In 2001, Rahna Reiko Rizzuto decides to write a book about the survivors of the 1945 Hiroshima nuclear bombing. With her husband’s encouragement, she successfully applies for a six-month fellowship. As she prepares the household and herself for her departure, her husband asks why she is going to Japan. She replies, “Because I got the grant.”
But there’s far more going on in this project than that simple answer would imply, and further, as Rizzuto embarks on six months on her own for the first time, in Japan, what she expects to do and what she eventually does are very different. The events of Sept 11, 2001, which take place during her time abroad, change everything.
Rizzuto’s work begins in a search for identity as a person apart from her roles as a wife and mother. She seeks a connection to her ancestral country and to the realities of Hirsohima’s destruction through the stories of the survivors she interviews. Curiously, before 9/11, the interviewees say very little about their experiences. Only after the news of the attacks on the United States do the survivors begin to share their stories, in vivid, horrifying detail. In their view, Rizzuto has gained a commonality of experience with them.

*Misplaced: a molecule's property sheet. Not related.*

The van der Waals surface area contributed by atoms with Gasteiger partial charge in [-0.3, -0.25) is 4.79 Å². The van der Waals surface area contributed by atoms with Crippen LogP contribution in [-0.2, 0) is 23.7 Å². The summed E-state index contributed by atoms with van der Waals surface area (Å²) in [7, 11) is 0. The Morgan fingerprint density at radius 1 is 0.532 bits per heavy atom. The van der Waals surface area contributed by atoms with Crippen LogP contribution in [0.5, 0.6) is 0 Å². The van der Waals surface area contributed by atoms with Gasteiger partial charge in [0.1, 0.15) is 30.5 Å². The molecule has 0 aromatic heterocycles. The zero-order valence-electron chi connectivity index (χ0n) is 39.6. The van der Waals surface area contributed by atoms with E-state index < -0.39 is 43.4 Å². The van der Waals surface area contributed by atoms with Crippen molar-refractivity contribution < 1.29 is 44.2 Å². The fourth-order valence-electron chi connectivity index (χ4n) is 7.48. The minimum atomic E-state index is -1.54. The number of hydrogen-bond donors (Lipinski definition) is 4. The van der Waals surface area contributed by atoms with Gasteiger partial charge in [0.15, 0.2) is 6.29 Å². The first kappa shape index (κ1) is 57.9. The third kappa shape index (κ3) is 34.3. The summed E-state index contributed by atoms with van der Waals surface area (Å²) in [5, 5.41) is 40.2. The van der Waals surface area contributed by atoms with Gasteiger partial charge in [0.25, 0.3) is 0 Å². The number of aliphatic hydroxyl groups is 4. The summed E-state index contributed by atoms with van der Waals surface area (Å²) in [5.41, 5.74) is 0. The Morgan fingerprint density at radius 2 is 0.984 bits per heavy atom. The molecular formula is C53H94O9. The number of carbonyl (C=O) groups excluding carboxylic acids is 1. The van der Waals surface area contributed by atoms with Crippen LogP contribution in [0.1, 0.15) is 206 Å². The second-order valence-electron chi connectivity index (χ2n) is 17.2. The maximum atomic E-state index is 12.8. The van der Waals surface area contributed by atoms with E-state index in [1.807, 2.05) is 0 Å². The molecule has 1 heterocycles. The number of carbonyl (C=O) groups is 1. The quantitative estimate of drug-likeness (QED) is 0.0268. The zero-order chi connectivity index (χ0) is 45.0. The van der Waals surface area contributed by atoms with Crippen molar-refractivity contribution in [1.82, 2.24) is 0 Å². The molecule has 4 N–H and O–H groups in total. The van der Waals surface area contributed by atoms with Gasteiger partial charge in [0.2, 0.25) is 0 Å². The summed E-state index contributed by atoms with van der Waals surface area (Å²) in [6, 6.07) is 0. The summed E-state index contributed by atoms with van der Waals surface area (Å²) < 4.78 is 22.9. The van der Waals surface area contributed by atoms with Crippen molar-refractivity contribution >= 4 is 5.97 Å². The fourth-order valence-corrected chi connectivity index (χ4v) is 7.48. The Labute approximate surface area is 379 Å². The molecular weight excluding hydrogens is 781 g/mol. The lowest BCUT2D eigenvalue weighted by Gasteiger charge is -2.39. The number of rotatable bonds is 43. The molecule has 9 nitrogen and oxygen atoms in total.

In this meta-biography, Rizzuto intersperses short narratives from these interviews with her own experience, as she becomes more at home in Japan and with herself. As one identity gathers substance, another falters. Rizzuto’s marriage begins to unravel, and she is wordless in the face of her husband’s accusation that she has changed. The space between silence and story, the slippery quality of memory, and how one person might attempt to retrieve and connect to history are the tropes that create the book’s infrastructure.
This is nonfiction written as a novel because, as Rizzuto explains, “I can tell you the story but it won’t be true. It won’t be the facts as they happened exactly, each day, each footstep, each breath. Time elides, events shift; sometimes we shift them on purpose and forget that we did. Memory is just how we choose to remember.” The dreamy quality of Rizzuto’s writing deftly matches these perceptions.
Rahna Reiko Rizzuto’s first novel, Why She Left Us, won a 2000 American Book Award. Hiroshima in the Morning is a deeply affecting record of the author’s exploration of story and memory, and an intriguing addition to existing 9/11-related books.
J. G. Stinson
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